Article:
The nominee to lead U.S. Africa Command has dealt with Russian mercenaries before during his time in Syria, and is planning to look into their operations on the African continent in his new role.

“I have some experience with these groups and specifically the Wagner Group from my time in Syria,” Gen. Stephen J. Townsend told the Senate Armed Services Committee during his confirmation hearing this week. “I think they concern me greatly, I’m sure they concern Gen. Waldhauser [the current AFRICOM commander] as well.”

Russian mercenaries have been reportedly active across the continent, where they offer African governments training and equipment much like U.S. troops would, but without human rights oversight, American officials said during the hearing.

Wagner Group, a private military company allegedly ran by a former Russian intelligence officer with deep Kremlin connections, acts as a Russian proxy force, officials said.

In February 2018, an unconfirmed number of Russians were killed when a mix of Russian mercenaries and pro-regime Syrian fighters attacked U.S. and local partner forces in eastern Syria’s Deir ez-Zor province.

“They’re a quasi-military and as we saw play out in Crimea and Ukraine, little green men running around, not necessarily following rules or behavior we would expect from proper armies,” Townsend said. “So I have a pretty significant concern for the use of these kinds of forces and the way that the Russians are using them on the continent.”

“If confirmed, this is something I’ll certainly be looking into in greater detail,” he added. “It’ll be an endeavor to try to figure out exactly what they’re doing with them.”

Three Russian journalists sponsored by an exiled Russian businessman were killed in July in the Central African Republic while investigating Wagner Group, which has been active in the war-torn country.

Townsend said during the Senate hearing that Wagner mercenaries are closely tied to the Kremlin and train alongside Russian armed forces.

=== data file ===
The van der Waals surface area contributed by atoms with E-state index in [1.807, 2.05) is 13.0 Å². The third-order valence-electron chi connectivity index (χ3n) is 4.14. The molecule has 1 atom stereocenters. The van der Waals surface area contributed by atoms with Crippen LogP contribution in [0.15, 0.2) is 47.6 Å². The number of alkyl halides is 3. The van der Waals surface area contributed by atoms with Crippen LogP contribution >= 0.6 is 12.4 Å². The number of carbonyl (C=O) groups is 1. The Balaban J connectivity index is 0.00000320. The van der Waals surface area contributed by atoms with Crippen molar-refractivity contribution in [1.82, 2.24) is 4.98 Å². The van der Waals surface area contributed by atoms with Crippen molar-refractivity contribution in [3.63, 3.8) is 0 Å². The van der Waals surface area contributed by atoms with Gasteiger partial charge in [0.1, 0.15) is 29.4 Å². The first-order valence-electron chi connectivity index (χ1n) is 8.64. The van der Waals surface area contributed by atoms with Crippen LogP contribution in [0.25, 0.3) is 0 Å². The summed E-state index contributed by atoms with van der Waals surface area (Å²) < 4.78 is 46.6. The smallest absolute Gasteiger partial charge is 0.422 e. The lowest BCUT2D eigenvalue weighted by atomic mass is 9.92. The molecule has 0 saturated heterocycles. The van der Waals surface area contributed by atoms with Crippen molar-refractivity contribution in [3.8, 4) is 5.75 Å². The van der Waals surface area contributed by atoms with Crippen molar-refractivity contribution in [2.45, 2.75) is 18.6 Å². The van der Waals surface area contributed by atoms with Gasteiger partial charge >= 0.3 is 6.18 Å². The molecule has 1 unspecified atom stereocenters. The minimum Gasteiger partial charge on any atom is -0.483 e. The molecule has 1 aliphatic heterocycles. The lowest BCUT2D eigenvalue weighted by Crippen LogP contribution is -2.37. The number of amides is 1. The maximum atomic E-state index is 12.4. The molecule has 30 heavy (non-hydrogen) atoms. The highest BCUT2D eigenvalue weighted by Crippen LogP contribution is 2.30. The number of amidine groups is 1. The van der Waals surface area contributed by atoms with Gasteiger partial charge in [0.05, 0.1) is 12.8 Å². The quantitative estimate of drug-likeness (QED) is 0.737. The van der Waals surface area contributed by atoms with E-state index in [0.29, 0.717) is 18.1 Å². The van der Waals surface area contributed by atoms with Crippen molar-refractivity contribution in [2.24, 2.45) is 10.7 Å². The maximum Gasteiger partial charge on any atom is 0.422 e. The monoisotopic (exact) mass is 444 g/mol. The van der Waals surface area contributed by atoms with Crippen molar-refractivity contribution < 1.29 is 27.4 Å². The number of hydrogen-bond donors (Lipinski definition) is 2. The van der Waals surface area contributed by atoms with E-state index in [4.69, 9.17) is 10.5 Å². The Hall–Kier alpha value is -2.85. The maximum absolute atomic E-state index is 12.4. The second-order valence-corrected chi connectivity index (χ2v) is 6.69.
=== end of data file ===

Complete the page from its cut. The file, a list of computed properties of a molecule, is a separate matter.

Some activities Wagner carries out are possibly benign, like guarding heads of state or training certain local forces.

“Some of that could be benign, some of that is probably less than benign,” Townsend said.

The issue plays into a larger concern of U.S. lawmakers, who worry that the U.S. is ceding its role in Africa to Russian and Chinese interests.

But Townsend cautioned senators that America’s African partners probably understand what dealing with the Russians and Chinese entails.

“I think that they’re offering a lot of military assistance and a lot of economic assistance but there’s a whole lot of strings attached to that assistance,” Townsend said. “And the potential for, you know, their debt to increase significantly.”

Townsend reiterated the concern that when countries can’t pay back their debt, they may end up “surrendering more of their sovereignty and more of their resources to the Chinese and the Russians."

“I think that’s problematic," Townsend said. "I think it’s a concern to all of us because of the potential impacts on our access on the content in our influence.”

Rhode Island Sen. Jack Reed said in his opening remarks at the hearing that Russia is building upon its historic alliances in places like Libya to ensure access to the southern Mediterranean.

The Russians are also forging new partnerships in places like the Central African Republic to secure resources and gain new allies, "which seems to be an attempt by Putin to return to great power influence that they enjoyed over the Soviet Union,” Reed said.

Kyle Rempfer was an editor and reporter who has covered combat operations, criminal cases, foreign military assistance and training accidents. Before entering journalism, Kyle served in U.S. Air Force Special Tactics and deployed in 2014 to Paktika Province, Afghanistan, and Baghdad, Iraq.

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